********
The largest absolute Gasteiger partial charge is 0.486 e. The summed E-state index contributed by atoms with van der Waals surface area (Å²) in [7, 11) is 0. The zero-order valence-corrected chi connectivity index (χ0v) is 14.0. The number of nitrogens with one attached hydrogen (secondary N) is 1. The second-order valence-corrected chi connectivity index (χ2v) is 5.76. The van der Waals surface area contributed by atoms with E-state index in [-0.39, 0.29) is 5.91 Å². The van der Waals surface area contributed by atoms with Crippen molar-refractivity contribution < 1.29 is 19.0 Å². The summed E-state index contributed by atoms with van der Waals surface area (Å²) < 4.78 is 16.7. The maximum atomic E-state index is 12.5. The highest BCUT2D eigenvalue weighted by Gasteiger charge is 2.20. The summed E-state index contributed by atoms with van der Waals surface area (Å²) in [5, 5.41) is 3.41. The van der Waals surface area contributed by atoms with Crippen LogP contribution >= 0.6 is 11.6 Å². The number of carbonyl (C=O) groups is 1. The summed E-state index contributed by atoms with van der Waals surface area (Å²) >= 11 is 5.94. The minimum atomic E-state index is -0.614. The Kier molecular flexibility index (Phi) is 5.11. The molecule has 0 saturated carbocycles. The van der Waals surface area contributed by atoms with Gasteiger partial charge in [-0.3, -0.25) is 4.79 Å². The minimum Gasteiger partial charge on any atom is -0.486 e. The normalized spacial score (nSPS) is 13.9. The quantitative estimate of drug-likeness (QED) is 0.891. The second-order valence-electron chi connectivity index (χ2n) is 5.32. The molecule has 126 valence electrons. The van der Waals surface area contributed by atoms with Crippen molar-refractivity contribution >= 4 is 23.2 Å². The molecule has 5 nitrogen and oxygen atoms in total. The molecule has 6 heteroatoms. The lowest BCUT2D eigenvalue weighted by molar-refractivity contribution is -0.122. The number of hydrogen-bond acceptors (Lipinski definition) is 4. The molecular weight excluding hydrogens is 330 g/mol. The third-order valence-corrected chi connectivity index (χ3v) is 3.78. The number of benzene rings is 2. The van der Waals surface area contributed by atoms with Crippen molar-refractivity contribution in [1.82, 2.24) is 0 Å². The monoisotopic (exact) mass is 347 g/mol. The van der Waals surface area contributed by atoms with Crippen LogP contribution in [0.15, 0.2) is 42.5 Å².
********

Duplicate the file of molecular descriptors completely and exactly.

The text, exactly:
The largest absolute Gasteiger partial charge is 0.486 e. The summed E-state index contributed by atoms with van der Waals surface area (Å²) in [7, 11) is 0. The zero-order valence-corrected chi connectivity index (χ0v) is 14.0. The number of nitrogens with one attached hydrogen (secondary N) is 1. The second-order valence-corrected chi connectivity index (χ2v) is 5.76. The van der Waals surface area contributed by atoms with E-state index in [-0.39, 0.29) is 5.91 Å². The van der Waals surface area contributed by atoms with Crippen molar-refractivity contribution < 1.29 is 19.0 Å². The summed E-state index contributed by atoms with van der Waals surface area (Å²) < 4.78 is 16.7. The maximum atomic E-state index is 12.5. The highest BCUT2D eigenvalue weighted by Gasteiger charge is 2.20. The summed E-state index contributed by atoms with van der Waals surface area (Å²) in [5, 5.41) is 3.41. The van der Waals surface area contributed by atoms with Crippen LogP contribution >= 0.6 is 11.6 Å². The number of carbonyl (C=O) groups is 1. The summed E-state index contributed by atoms with van der Waals surface area (Å²) >= 11 is 5.94. The minimum atomic E-state index is -0.614. The Kier molecular flexibility index (Phi) is 5.11. The molecule has 0 saturated carbocycles. The van der Waals surface area contributed by atoms with Gasteiger partial charge in [-0.3, -0.25) is 4.79 Å². The minimum Gasteiger partial charge on any atom is -0.486 e. The normalized spacial score (nSPS) is 13.9. The quantitative estimate of drug-likeness (QED) is 0.891. The second-order valence-electron chi connectivity index (χ2n) is 5.32. The molecule has 126 valence electrons. The van der Waals surface area contributed by atoms with Crippen molar-refractivity contribution >= 4 is 23.2 Å². The molecule has 5 nitrogen and oxygen atoms in total. The molecule has 6 heteroatoms. The lowest BCUT2D eigenvalue weighted by molar-refractivity contribution is -0.122. The number of hydrogen-bond acceptors (Lipinski definition) is 4. The molecular weight excluding hydrogens is 330 g/mol. The third-order valence-corrected chi connectivity index (χ3v) is 3.78. The number of benzene rings is 2. The van der Waals surface area contributed by atoms with Crippen molar-refractivity contribution in [1.82, 2.24) is 0 Å². The monoisotopic (exact) mass is 347 g/mol. The van der Waals surface area contributed by atoms with Crippen LogP contribution in [0.15, 0.2) is 42.5 Å².